Friendly corporate brands poisoned by politics

Companies that once seemed immune to partisan backlash are seeing their reputations plummet in response to political drama, according to new rankings from the annual Axios/Harris Poll 100.

Why it matters: The findings suggest that companies that are slow to respond to political crises, or do it inconsistently, suffer the most from consumer reception and confidence.

Details: New rankings from the poll – an annual survey to gauge the reputation of the 100 most visible brands in the country – show that companies are increasingly trapped between their employees, consumers and politics.

  • Disney’s ranking dropped significantly – from the 37th last year to the 65th this year – probably because of the decision to speak out on Florida’s “Don’t Say Gay” law after initially opting not to act.
  • Disney’s about face shows the reputation hit that comes when the public sees you as calculating rather than being clear about what you believe in and stand for,” said John Gerzema, CEO of The Harris Poll.
  • McDonald’s 13 places down from last year. The fast food chain has been slow to react to the war in Ukraine, given its exposure to the crisis relative to its competitors. The company said last week it would withdraw from Russia, nearly three months after the war started.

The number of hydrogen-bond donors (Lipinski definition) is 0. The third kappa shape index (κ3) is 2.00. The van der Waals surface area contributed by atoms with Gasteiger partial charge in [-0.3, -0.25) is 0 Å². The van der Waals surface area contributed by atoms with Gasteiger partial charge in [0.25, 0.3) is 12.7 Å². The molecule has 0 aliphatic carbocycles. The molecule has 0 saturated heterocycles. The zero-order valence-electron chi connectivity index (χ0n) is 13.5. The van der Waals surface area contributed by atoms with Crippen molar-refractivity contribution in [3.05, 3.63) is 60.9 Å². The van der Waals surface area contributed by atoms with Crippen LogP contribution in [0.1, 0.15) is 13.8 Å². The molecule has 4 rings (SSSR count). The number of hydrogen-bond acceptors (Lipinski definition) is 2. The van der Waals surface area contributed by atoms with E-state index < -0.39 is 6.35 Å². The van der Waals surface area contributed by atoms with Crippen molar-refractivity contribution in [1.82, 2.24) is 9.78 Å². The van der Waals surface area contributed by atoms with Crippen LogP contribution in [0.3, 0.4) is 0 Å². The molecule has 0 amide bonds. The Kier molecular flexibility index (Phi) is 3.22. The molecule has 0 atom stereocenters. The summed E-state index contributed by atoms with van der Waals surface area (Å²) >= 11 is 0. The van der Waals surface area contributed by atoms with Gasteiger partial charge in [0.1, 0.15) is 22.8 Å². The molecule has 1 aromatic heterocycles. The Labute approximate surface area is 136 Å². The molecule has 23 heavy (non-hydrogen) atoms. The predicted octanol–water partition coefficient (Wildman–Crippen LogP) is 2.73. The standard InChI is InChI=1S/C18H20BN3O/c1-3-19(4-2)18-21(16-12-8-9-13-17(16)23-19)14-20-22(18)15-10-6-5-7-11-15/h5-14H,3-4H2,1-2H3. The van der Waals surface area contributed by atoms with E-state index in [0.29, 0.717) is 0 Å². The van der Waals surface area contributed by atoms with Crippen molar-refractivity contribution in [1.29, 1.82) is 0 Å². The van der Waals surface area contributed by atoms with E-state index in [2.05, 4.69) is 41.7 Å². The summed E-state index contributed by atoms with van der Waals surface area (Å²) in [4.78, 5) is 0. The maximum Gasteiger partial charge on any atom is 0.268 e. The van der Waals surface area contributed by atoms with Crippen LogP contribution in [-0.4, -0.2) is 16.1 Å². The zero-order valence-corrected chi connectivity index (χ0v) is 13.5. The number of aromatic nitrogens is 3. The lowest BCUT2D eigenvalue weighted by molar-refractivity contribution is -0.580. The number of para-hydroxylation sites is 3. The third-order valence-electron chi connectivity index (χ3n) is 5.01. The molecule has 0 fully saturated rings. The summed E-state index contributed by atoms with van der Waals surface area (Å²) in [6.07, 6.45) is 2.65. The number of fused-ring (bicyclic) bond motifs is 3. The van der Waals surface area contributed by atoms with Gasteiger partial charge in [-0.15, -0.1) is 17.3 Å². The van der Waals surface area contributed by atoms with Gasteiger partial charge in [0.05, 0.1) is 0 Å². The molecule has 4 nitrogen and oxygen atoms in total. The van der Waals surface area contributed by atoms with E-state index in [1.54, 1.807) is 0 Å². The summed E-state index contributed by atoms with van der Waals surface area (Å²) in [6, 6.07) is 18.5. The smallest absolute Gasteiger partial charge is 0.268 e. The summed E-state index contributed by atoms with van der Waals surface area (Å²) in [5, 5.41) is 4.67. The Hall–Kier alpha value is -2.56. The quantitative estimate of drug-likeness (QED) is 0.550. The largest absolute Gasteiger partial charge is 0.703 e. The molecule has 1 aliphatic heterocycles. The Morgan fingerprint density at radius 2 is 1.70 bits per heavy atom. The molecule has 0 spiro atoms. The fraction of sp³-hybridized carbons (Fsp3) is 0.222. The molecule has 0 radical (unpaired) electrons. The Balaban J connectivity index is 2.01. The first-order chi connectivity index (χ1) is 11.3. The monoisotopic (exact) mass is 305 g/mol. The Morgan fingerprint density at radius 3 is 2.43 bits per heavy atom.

• Delta’s ranking has improved significantly since 2021, along with its trust and culture scores. Last year’s inquiry was closed less than two months after the company was criticized for its slow response and hinges on Georgia’s voting rights law.

Yes but: There are some notable exceptions. Netflix faced backlash from its employees for not responding to Dave Chapelle’s anti-LGTBQ comments late last year, but the score was unaffected.

The big picture: Brands with longstanding political leanings, such as Hobby Lobby and Chick-fil-A, saw their reputation plummet in the rankings.

  • Last year, respondents to the same poll rated companies with clear biased identifications as companies with a higher level of trust and accountability.

Between the lines: Some brands with strong political positions continue to rank highly with consumers because the quality of their products and services outweighs their political values.

  • For example, Patagonia routinely ranks in the top 10 of many surveyed categories — such as trust, culture, ethics, vision and growth — with both Democrats and Republicans, despite the company’s outspoken leftist stance on issues like climate change.

What to watch: The poll found that nearly a third of Americans say companies should prioritize the opinions of their customers (31%) and employees (28%) when weighing political issues.

  • Less than a quarter (16%) say they should prioritize shareholder opinion.

Go deeper:

Full results and methodology

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